Malcolm Hore is a father of three and has been married for 32 years.

He has owned and managed computer businesses, is a practising pastor, and is completing postgraduate study with Otago University.

He also has autism, which comes with both strengths and struggles.

"I am well above average intelligence. So, for me, it comes with a real annoyance because I cannot stop thinking. I can't stop pondering... So I don't have rest," he told the Rotorua Daily Post.


Today is Autistic Pride Day, celebrating the neurodiversity of people on the autism spectrum.

According to his medical files, Hore is an "extraordinarily highly functioning autistic".

"Everyone experiences it [autism] quite differently. I look after an autistic person who is locked-in autistic. They cannot communicate with words. They cannot communicate socially, correctly," he said.

Hore has lived in Rotorua for 20 years because it gives him "lots of space".

"It has got hills. I love hills. It has got beautiful, brilliant walkways. I have lived in places from Invercargill right up to Hamilton in my time and Rotorua is one of the most beautiful."

Hore has already walked 4.5 million steps this year, and counting.

"I walk pretty much the same spots every time. Patterns make me feel secure. When I find something I like, I tend to stick with it."

He said it was hard for a city to meet everybody's needs but Rotorua worked well for him.


"A city should represent all its people, not one group... But if we demand that everybody's needs are met, nobody's needs are met because everything's being poured in every direction."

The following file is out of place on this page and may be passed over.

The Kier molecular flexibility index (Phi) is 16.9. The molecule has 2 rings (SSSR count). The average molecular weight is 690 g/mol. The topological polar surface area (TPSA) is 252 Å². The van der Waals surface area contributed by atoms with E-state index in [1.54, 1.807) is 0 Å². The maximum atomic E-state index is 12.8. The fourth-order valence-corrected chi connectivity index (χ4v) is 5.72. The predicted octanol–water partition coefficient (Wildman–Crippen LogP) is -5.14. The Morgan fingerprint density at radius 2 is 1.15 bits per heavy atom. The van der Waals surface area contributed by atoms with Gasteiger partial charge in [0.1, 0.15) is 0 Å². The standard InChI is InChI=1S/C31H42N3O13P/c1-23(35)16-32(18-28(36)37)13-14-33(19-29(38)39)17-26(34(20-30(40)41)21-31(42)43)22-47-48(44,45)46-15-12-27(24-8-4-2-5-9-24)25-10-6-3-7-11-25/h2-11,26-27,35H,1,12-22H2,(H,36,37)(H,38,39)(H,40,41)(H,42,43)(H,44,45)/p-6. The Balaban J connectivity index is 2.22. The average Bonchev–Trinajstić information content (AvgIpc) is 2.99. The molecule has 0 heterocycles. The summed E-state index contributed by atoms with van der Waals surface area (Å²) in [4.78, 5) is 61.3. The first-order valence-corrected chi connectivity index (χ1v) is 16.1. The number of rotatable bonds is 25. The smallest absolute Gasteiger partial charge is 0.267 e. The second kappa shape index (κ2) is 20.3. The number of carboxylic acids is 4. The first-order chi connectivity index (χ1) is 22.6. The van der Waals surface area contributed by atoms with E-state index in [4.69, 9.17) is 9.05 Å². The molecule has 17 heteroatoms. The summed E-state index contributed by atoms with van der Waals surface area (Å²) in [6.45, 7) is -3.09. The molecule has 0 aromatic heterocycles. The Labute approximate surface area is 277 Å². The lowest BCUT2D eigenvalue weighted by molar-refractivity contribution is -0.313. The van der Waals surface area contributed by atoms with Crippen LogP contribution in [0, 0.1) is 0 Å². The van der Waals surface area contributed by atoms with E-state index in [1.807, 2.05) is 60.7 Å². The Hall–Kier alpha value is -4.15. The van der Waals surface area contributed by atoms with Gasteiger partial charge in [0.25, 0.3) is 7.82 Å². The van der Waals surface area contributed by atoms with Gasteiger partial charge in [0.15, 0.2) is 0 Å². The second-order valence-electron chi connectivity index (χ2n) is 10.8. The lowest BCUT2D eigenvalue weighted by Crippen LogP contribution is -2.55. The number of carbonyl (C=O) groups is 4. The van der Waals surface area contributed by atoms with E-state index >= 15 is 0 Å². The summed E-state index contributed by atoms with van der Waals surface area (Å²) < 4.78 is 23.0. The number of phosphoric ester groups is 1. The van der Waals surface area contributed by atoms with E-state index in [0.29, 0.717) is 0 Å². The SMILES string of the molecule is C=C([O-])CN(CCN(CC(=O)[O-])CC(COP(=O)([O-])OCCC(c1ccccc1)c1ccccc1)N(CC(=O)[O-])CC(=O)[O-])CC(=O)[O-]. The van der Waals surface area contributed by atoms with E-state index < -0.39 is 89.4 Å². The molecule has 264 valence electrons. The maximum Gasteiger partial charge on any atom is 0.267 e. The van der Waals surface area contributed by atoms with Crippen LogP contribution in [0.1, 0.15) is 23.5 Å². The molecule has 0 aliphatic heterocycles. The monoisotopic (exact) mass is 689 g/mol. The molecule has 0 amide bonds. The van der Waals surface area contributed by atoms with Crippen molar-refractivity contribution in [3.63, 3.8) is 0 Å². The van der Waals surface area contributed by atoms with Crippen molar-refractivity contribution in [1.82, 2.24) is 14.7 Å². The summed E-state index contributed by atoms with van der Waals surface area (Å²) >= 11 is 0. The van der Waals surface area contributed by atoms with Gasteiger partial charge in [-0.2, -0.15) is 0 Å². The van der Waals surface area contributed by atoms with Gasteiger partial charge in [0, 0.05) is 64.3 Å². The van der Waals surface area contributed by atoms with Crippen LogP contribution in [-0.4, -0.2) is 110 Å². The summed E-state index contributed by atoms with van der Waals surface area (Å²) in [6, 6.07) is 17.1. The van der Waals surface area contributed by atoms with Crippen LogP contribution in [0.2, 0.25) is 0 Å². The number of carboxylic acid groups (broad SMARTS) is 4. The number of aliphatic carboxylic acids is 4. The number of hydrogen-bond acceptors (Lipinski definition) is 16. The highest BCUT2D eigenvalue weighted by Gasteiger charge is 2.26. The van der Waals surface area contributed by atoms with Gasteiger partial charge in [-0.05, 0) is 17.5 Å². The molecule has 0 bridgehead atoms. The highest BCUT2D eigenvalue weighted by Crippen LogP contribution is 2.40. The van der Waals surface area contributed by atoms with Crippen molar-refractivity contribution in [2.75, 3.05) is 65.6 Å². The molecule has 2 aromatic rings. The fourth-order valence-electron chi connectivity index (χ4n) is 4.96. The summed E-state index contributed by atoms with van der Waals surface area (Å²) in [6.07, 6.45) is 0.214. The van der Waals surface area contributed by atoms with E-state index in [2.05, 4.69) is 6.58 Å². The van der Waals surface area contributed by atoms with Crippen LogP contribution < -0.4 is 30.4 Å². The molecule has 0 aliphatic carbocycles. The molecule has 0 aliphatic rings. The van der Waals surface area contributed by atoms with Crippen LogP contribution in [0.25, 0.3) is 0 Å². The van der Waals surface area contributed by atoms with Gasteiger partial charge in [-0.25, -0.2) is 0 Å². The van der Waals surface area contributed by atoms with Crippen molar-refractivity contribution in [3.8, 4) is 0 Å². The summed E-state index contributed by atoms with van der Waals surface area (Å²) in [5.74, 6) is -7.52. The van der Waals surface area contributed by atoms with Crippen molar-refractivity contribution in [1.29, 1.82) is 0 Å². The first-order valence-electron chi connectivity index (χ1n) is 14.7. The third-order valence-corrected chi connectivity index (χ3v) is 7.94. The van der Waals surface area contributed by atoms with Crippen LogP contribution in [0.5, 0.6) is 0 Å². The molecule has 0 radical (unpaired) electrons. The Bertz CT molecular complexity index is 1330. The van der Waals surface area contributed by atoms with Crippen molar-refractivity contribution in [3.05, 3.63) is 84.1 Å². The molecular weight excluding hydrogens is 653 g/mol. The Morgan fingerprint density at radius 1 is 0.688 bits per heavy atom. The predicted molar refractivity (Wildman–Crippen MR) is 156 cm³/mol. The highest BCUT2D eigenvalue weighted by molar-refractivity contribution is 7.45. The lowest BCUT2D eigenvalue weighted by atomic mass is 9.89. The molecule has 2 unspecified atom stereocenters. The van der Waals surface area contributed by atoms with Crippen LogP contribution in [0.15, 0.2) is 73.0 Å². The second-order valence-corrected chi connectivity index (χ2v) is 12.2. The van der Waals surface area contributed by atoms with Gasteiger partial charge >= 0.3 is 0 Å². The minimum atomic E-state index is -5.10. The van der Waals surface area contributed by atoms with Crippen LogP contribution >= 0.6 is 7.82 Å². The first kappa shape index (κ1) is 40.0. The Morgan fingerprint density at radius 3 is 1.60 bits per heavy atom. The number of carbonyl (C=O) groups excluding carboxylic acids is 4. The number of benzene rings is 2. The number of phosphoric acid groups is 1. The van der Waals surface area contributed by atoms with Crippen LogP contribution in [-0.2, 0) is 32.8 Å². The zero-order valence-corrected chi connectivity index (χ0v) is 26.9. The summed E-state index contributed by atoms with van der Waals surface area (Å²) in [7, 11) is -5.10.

Malcolm Hore at home in Rotorua. Photo/Ben Fraser
Malcolm Hore at home in Rotorua. Photo/Ben Fraser

Hore is 53 but he did not have a final autism diagnosis until 2010.

"It is a process, and a number of years ago I even had electric shock therapy because of the depression I was in. So it impacts your life and there's never one thing, there's always associated issues with autism.

"l struggle with a lot of social settings. I was at a meeting on Thursday with about 50 people, the majority of whom I had never seen in my life, and I had a panic attack because it was too much for me.

"I struggle with understanding relationship dynamics, I really do not understand all the rules. I get very confused with norms and I get very unsure of the hidden stuff. So I like things out in the open. I like people saying what they mean and meaning what they say because innuendo, to me, is extraordinarily complicated."

Hore said he felt "very connected to everything".

"I am always slightly overwhelmed by everything. I don't have the filters so noise, colour, light, sounds and movement, when I'm not in a good place, become extraordinarily overwhelming."

He credits "good people" with helping him become a businessman.

"You are who you hang around. You will be defined by who you let into your life, who you let inspire you and who you get your thinking from.

In my sense, I also hang around with my God. I also try to hang around safe people, because people that do not understand me can mess up my life. So the biggest thing I have learned in life is to be careful who you hang around."

Hore said the only thing that constantly bugged him was the constant pressure to conform.

"Life's hard enough as it is.

"Who cares if someone goes around twiddling their thumbs or shaking their head a little bit as they try and comfort themselves because they're feeling out of control? Who cares if somebody all of a sudden bursts out and yells something quickly because it is the only way they can calm themselves down? Who cares if there is somebody who cannot look at you straight in the eye because it feels overwhelming?

"All of these superficial things we demand of each other just make things too difficult."